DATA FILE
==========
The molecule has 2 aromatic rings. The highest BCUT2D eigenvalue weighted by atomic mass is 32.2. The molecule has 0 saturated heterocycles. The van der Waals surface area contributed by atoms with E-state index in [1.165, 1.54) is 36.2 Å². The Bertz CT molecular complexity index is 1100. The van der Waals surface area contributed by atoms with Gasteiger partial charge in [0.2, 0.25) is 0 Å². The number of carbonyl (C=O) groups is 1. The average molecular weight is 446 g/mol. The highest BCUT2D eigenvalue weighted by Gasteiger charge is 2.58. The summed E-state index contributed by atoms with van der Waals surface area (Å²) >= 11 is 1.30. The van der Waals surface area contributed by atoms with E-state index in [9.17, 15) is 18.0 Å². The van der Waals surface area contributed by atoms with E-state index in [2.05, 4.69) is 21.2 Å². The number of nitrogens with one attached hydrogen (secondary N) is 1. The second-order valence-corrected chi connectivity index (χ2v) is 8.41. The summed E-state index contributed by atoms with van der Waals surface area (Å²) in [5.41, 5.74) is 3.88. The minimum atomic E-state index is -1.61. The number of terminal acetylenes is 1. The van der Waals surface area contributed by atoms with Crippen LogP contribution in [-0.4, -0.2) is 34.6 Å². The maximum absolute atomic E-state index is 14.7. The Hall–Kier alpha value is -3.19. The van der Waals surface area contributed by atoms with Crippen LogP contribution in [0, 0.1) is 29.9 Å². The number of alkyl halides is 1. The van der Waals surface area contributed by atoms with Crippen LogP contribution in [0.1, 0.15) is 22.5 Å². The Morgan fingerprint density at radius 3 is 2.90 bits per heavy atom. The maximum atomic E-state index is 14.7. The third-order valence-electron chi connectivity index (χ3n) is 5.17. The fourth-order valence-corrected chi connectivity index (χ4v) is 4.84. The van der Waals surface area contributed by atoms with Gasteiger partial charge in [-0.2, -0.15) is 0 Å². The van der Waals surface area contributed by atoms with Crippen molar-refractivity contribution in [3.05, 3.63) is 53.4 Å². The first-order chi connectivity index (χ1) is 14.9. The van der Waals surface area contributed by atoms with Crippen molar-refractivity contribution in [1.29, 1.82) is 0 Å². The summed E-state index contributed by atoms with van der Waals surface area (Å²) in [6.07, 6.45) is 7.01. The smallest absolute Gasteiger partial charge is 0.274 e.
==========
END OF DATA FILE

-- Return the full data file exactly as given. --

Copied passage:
The molecule has 2 aromatic rings. The highest BCUT2D eigenvalue weighted by atomic mass is 32.2. The molecule has 0 saturated heterocycles. The van der Waals surface area contributed by atoms with E-state index in [1.165, 1.54) is 36.2 Å². The Bertz CT molecular complexity index is 1100. The van der Waals surface area contributed by atoms with Gasteiger partial charge in [0.2, 0.25) is 0 Å². The number of carbonyl (C=O) groups is 1. The average molecular weight is 446 g/mol. The highest BCUT2D eigenvalue weighted by Gasteiger charge is 2.58. The summed E-state index contributed by atoms with van der Waals surface area (Å²) >= 11 is 1.30. The van der Waals surface area contributed by atoms with E-state index in [9.17, 15) is 18.0 Å². The van der Waals surface area contributed by atoms with E-state index in [2.05, 4.69) is 21.2 Å². The number of nitrogens with one attached hydrogen (secondary N) is 1. The second-order valence-corrected chi connectivity index (χ2v) is 8.41. The summed E-state index contributed by atoms with van der Waals surface area (Å²) in [5.41, 5.74) is 3.88. The minimum atomic E-state index is -1.61. The number of terminal acetylenes is 1. The van der Waals surface area contributed by atoms with Crippen LogP contribution in [-0.4, -0.2) is 34.6 Å². The maximum absolute atomic E-state index is 14.7. The Hall–Kier alpha value is -3.19. The van der Waals surface area contributed by atoms with Crippen LogP contribution in [0, 0.1) is 29.9 Å². The number of alkyl halides is 1. The van der Waals surface area contributed by atoms with Crippen LogP contribution in [0.1, 0.15) is 22.5 Å². The Morgan fingerprint density at radius 3 is 2.90 bits per heavy atom. The maximum atomic E-state index is 14.7. The third-order valence-electron chi connectivity index (χ3n) is 5.17. The fourth-order valence-corrected chi connectivity index (χ4v) is 4.84. The van der Waals surface area contributed by atoms with Gasteiger partial charge in [-0.2, -0.15) is 0 Å². The van der Waals surface area contributed by atoms with Crippen molar-refractivity contribution in [3.05, 3.63) is 53.4 Å². The first-order chi connectivity index (χ1) is 14.9. The van der Waals surface area contributed by atoms with Crippen molar-refractivity contribution in [1.29, 1.82) is 0 Å². The summed E-state index contributed by atoms with van der Waals surface area (Å²) in [6.07, 6.45) is 7.01. The smallest absolute Gasteiger partial charge is 0.274 e.